As for composting, I don’t want to be a natural nag, but really it’s so easy and rewarding. Do you have the space for it?

    1. Katie Kimball @ Kitchen Stewardship

      I know, I know…it’s just getting the system started. I know once I get going it will be easy, but let’s put it this way: we moved 14 months ago now, and I still have over a dozen boxes not unpacked!!! I’m just….busy.

      I wonder what the difference is with the yucky film. I totally didn’t have that happen in a whole year, but now I want to go check my other jars…

      🙂 Katie

  41. A tip for those who don’t compost for their own use (yet): we save compostable items in a bag in our freezer to donate to my SIL’s compost pile.

  42. I did this last year. My bottles of diluted mix formed kombucha-like scobys that clogged (and ruined) the spray nozzles. It was gross.

    1. Katie Kimball @ Kitchen Stewardship

      Really!! Ooo, yucky. I did not have that happen at all; I wonder what the difference was. 🙁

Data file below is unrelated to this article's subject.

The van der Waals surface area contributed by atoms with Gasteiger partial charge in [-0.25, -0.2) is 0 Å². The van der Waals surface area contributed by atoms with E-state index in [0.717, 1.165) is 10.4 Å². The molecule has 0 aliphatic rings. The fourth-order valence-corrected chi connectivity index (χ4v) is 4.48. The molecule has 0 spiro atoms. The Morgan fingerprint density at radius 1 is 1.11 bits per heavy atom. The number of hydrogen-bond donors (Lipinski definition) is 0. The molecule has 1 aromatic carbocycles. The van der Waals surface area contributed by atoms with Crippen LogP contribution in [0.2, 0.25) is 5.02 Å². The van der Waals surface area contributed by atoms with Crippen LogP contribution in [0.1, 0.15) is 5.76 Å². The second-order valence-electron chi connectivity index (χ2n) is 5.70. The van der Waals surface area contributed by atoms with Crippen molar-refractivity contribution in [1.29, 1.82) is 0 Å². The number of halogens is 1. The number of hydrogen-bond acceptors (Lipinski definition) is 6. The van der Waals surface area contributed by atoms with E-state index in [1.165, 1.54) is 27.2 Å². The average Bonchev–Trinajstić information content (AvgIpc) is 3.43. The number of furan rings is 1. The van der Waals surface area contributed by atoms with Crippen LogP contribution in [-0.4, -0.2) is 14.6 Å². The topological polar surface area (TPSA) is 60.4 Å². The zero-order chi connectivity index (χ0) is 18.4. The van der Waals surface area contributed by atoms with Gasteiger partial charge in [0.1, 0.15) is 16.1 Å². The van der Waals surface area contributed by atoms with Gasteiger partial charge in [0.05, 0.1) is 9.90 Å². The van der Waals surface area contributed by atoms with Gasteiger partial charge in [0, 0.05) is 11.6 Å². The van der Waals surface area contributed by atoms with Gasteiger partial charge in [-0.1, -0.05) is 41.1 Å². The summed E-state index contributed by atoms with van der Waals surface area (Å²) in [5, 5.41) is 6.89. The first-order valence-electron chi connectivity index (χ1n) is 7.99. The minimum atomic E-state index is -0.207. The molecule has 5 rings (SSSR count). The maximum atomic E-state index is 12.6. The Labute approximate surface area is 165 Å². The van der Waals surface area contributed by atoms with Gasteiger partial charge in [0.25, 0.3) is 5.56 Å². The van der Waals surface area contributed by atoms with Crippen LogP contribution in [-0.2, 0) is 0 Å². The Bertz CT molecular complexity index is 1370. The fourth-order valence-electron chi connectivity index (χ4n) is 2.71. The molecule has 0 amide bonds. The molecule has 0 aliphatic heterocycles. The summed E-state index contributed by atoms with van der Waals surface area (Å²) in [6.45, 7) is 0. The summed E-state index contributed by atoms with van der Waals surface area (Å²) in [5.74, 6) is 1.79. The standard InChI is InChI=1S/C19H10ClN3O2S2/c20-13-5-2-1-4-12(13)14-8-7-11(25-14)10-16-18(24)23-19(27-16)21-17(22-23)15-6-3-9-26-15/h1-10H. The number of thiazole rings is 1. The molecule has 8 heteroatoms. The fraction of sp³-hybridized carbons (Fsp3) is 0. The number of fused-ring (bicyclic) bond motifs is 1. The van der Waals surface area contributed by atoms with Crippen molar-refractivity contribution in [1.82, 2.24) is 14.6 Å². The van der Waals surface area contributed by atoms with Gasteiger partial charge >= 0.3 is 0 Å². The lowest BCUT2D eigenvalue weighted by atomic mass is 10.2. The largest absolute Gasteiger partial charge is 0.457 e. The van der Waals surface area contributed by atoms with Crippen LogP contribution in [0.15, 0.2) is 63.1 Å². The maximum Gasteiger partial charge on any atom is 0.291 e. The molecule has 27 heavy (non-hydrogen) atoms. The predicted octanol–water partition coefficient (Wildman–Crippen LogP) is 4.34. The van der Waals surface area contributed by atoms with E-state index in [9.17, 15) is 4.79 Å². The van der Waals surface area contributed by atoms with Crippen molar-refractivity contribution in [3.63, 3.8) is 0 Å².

2. Kristen @ Smithspirations

      I’ve also had that happen, Angelique! I’m not sure what it is, either. It kind of reminds me of the “mother” that’s in raw ACV. I’ve restrained my vinegar when I see it and then continue to use. It is annoying, though!

    3. Annoying? No WAY! Use the mother to make more vinegar – I’ve never tried it, but I’ll bet if you poured apple cider in a jar and put the scoby/mother in it, you’d end up with great apple cider vinegar!

    1. Katie Kimball @ Kitchen Stewardship

      The vinegar should disinfect it just great. If you have a choice, I would still opt for not-eaten peels myself though… 🙂 Katie

  43. Katie,
    I use vinegar instead of Downy in my washing machine. Do you think this would be a weird substitute? I’m kind of thinking that orange-smelling clothes would either be really fabulous or really awful 🙂

    1. Katie Kimball @ Kitchen Stewardship

      I’m sure that would all be a matter of opinion. I haven’t found it to be sticky – might not be quite strong enough to make the clothes have a scent. Worth a try! 🙂 Katie